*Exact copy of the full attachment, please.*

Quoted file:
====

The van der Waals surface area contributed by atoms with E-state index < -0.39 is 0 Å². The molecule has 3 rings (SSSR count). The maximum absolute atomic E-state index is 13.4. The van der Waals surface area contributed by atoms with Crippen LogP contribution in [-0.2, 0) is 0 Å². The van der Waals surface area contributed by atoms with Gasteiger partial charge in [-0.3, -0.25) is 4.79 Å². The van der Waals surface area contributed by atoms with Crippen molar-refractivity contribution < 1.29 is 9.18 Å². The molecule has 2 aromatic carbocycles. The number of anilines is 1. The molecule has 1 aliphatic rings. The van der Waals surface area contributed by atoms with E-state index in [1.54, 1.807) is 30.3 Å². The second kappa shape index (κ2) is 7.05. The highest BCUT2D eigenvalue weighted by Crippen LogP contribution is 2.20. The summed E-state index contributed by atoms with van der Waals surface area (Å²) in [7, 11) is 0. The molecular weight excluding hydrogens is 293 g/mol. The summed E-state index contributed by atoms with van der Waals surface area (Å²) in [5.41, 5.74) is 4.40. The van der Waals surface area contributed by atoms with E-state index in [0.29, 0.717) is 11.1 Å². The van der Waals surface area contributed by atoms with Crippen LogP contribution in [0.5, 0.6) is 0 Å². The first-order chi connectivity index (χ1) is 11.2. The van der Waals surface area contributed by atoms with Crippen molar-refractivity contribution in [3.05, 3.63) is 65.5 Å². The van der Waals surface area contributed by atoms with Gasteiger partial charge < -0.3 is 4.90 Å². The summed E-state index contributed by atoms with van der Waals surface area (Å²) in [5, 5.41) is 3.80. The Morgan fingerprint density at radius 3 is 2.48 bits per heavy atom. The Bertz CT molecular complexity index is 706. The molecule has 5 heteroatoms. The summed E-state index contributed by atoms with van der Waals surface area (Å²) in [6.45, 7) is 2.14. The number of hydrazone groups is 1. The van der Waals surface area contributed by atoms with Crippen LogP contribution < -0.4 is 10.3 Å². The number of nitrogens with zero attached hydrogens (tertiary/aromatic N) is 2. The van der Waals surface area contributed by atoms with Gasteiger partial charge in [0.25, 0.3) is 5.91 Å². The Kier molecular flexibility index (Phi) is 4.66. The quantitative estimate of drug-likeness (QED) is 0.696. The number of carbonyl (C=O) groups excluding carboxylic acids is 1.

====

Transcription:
The van der Waals surface area contributed by atoms with E-state index < -0.39 is 0 Å². The molecule has 3 rings (SSSR count). The maximum absolute atomic E-state index is 13.4. The van der Waals surface area contributed by atoms with Crippen LogP contribution in [-0.2, 0) is 0 Å². The van der Waals surface area contributed by atoms with Gasteiger partial charge in [-0.3, -0.25) is 4.79 Å². The van der Waals surface area contributed by atoms with Crippen molar-refractivity contribution < 1.29 is 9.18 Å². The molecule has 2 aromatic carbocycles. The number of anilines is 1. The molecule has 1 aliphatic rings. The van der Waals surface area contributed by atoms with E-state index in [1.54, 1.807) is 30.3 Å². The second kappa shape index (κ2) is 7.05. The highest BCUT2D eigenvalue weighted by Crippen LogP contribution is 2.20. The summed E-state index contributed by atoms with van der Waals surface area (Å²) in [7, 11) is 0. The molecular weight excluding hydrogens is 293 g/mol. The summed E-state index contributed by atoms with van der Waals surface area (Å²) in [5.41, 5.74) is 4.40. The van der Waals surface area contributed by atoms with E-state index in [0.29, 0.717) is 11.1 Å². The van der Waals surface area contributed by atoms with Crippen LogP contribution in [0.5, 0.6) is 0 Å². The first-order chi connectivity index (χ1) is 11.2. The van der Waals surface area contributed by atoms with Crippen molar-refractivity contribution in [3.05, 3.63) is 65.5 Å². The van der Waals surface area contributed by atoms with Gasteiger partial charge < -0.3 is 4.90 Å². The summed E-state index contributed by atoms with van der Waals surface area (Å²) in [5, 5.41) is 3.80. The Morgan fingerprint density at radius 3 is 2.48 bits per heavy atom. The Bertz CT molecular complexity index is 706. The molecule has 5 heteroatoms. The summed E-state index contributed by atoms with van der Waals surface area (Å²) in [6.45, 7) is 2.14. The number of hydrazone groups is 1. The van der Waals surface area contributed by atoms with Crippen LogP contribution < -0.4 is 10.3 Å². The number of nitrogens with zero attached hydrogens (tertiary/aromatic N) is 2. The van der Waals surface area contributed by atoms with Gasteiger partial charge in [0.25, 0.3) is 5.91 Å². The Kier molecular flexibility index (Phi) is 4.66. The quantitative estimate of drug-likeness (QED) is 0.696. The number of carbonyl (C=O) groups excluding carboxylic acids is 1.